Auctions of Treasury bills have played an important role in the ongoing financial crisis, as institutions flock to the relatively safe investment during a time of market uncertainty.

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WASHINGTON — Auctions of Treasury bills have played an important role in the ongoing financial crisis, as institutions flock to the relatively safe investment during a time of market uncertainty.

How exactly do these auctions work? Do they — or did they ever — involve a guy with a gavel shouting, “Sold, to the central banker in the blue suit”?

Here are some questions and answers about Treasury auctions conducted to finance the nation’s $10.5 trillion national debt.

Q. The sale of Treasury securities — investments in government debt — doesn’t happen in a room with an auctioneer in the front, does it?

A. No, it’s all done by computers these days. Although up until about three decades ago, the process did involve bond dealers dropping their bids in a box at the Federal Reserve’s New York regional branch. Those bids were then reviewed by hand in a process that could take several hours.

Q. So, no more boxes and paper bids these days?

A. No. The big primary bond dealers do business through a computer system run by the Treasury Department’s Bureau of Public Debt. Instead of hours, the whole auction process now takes place in minutes.

Q. How does that happen?

A. The bond firms usually wait until just minutes before bidding is closed and then submit their bid, using as a guide the prices on a separate market where bonds are traded throughout the day. After bidding ends, say 1 p.m. EST, the Bureau of Public debt can review all the bids and make announcements on what the bills, notes and bonds will be sold for — usually just two minutes after the auction closes.

Q. How can they do it that quickly?

A. The power of computers, helped along by a strong push by government officials. Back in 2003, the Treasury Department reached its goal of announcing the auction results in most cases within two minutes. The feeling was that the fast turnaround between when bids are submitted and results are known would help improve the transparency and functioning of the Treasury security markets.

Q. So how does a bid get made?

A. The Treasury announces before the day of the auction the amount it wants to raise in that particular debt sale. For example, the government sold $27 billion in three-month Treasury securities on Monday and another $27 billion in six-month securities. It had told bond traders last Thursday that these would be the amounts.

The bond traders often submit multiple bids, based on how much of the new debt offering they need to buy to meet their clients’ needs.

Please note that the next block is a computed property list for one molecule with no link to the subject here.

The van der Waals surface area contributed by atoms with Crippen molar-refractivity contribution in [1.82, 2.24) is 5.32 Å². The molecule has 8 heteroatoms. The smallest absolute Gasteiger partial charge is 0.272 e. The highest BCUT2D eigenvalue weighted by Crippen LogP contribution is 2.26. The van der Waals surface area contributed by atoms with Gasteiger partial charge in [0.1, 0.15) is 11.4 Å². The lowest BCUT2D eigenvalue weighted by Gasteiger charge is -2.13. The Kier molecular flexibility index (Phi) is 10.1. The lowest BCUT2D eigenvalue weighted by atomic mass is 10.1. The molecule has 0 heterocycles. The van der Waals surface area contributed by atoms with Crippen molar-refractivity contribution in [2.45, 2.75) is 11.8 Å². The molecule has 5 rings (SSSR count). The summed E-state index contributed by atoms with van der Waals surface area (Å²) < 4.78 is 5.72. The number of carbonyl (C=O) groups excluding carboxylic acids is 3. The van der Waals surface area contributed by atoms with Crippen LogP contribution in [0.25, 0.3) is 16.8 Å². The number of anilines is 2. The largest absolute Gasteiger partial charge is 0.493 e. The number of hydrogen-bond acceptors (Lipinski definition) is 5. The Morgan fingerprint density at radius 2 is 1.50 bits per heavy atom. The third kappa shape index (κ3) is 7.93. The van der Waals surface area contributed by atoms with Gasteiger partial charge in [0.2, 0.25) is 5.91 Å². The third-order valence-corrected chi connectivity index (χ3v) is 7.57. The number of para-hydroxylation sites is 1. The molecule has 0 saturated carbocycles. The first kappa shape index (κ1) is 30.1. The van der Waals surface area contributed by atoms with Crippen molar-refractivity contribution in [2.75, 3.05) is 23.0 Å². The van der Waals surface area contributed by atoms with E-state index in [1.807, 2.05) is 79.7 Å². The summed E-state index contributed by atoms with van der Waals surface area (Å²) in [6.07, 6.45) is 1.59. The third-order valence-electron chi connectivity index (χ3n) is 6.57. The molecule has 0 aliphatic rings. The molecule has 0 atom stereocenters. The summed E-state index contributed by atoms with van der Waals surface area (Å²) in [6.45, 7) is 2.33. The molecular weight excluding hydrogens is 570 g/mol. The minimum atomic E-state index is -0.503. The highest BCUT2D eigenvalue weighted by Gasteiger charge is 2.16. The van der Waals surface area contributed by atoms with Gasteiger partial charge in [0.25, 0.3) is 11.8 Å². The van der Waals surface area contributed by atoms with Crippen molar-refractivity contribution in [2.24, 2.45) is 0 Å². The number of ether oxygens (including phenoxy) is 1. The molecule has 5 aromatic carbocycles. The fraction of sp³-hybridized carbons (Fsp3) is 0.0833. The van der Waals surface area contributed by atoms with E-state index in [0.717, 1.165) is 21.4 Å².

Q. Does the debt get sold at different interest rates?

A. No. All the debt at a single auction is sold at one interest rate — the lowest rate the government has to pay to meet its debt requirement. For the $27 billion in six-month Treasury bills that were sold on Monday, that rate — called a “high rate” — was 0.270 percent, the lowest on record.

Q. A “high rate”? What does that mean?

A. That’s the rate at which all securities at a particular auction can be sold, based on the various bids that come in. Some bond dealers may have offered to take a lower interest rate for their bonds, but they get to benefit from the higher rate too.

Q. How many primary dealers are there?

A. That number has been changing, given that Wall Street is going through its biggest upheavals since the Great Depression. The number of primary dealers now stands at 17 since Oct. 1 when Bear Stearns was removed from the list, reflecting its acquisition by JP Morgan Chase.

Other primary dealers include big names such as Banc of America Securities, Barclays Capital, Citigroup Global Markets, Deutsche Bank Securities and Goldman Sachs.

Q. What happens after the Treasury auctions off the securities?

A. The institutions turn around and begin selling many of the notes, bills and bonds in the secondary market to individual investors.

That market has been very active in recent months as investors in the United States and around the world have flocked to the safety of Treasury securities. Many investors have been spooked by billions of dollars in losses in stocks and other investments — like securities backed by mortgages that have gone bad.

Q. How has the increased demand been reflected at the auctions?

A. It has driven interest rates on the government’s debt down to record low levels. That is a good thing for taxpayers, who could end up financing more than $1 trillion in extra debt this year, between the government’s $700 billion financial-rescue program and additional stimulus efforts being contemplated by President-elect Barack Obama.